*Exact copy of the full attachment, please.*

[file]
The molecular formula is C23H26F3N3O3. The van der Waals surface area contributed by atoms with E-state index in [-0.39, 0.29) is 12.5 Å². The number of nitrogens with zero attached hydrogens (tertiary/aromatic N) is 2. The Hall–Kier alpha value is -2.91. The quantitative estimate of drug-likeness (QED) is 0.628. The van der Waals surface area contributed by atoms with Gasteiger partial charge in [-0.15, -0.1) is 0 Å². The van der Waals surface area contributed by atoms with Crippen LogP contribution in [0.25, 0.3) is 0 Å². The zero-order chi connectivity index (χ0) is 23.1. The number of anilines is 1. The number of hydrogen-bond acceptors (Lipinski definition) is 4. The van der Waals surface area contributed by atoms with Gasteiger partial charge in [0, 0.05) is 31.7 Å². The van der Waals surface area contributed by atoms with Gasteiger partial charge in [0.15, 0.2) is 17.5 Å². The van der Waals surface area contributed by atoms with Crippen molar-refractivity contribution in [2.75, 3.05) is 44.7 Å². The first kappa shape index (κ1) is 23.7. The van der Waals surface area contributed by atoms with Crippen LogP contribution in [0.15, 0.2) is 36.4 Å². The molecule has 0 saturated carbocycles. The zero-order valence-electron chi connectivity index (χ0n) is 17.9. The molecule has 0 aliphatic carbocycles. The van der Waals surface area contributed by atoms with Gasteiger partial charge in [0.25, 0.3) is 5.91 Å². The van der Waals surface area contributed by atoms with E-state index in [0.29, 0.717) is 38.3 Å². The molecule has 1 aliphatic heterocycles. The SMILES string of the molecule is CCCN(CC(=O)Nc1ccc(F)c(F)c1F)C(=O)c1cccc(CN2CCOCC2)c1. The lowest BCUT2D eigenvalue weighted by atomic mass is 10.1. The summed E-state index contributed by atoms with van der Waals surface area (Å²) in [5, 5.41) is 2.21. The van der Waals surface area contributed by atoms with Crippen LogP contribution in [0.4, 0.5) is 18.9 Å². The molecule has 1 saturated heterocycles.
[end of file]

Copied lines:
The molecular formula is C23H26F3N3O3. The van der Waals surface area contributed by atoms with E-state index in [-0.39, 0.29) is 12.5 Å². The number of nitrogens with zero attached hydrogens (tertiary/aromatic N) is 2. The Hall–Kier alpha value is -2.91. The quantitative estimate of drug-likeness (QED) is 0.628. The van der Waals surface area contributed by atoms with Gasteiger partial charge in [-0.15, -0.1) is 0 Å². The van der Waals surface area contributed by atoms with Crippen LogP contribution in [0.25, 0.3) is 0 Å². The zero-order chi connectivity index (χ0) is 23.1. The number of anilines is 1. The number of hydrogen-bond acceptors (Lipinski definition) is 4. The van der Waals surface area contributed by atoms with Gasteiger partial charge in [0, 0.05) is 31.7 Å². The van der Waals surface area contributed by atoms with Gasteiger partial charge in [0.15, 0.2) is 17.5 Å². The van der Waals surface area contributed by atoms with Crippen molar-refractivity contribution in [2.75, 3.05) is 44.7 Å². The first kappa shape index (κ1) is 23.7. The van der Waals surface area contributed by atoms with Crippen LogP contribution in [0.15, 0.2) is 36.4 Å². The molecule has 0 saturated carbocycles. The zero-order valence-electron chi connectivity index (χ0n) is 17.9. The molecule has 0 aliphatic carbocycles. The van der Waals surface area contributed by atoms with Gasteiger partial charge in [0.25, 0.3) is 5.91 Å². The van der Waals surface area contributed by atoms with E-state index in [0.29, 0.717) is 38.3 Å². The molecule has 1 aliphatic heterocycles. The SMILES string of the molecule is CCCN(CC(=O)Nc1ccc(F)c(F)c1F)C(=O)c1cccc(CN2CCOCC2)c1. The lowest BCUT2D eigenvalue weighted by atomic mass is 10.1. The summed E-state index contributed by atoms with van der Waals surface area (Å²) in [5, 5.41) is 2.21. The van der Waals surface area contributed by atoms with Crippen LogP contribution in [0.4, 0.5) is 18.9 Å². The molecule has 1 saturated heterocycles.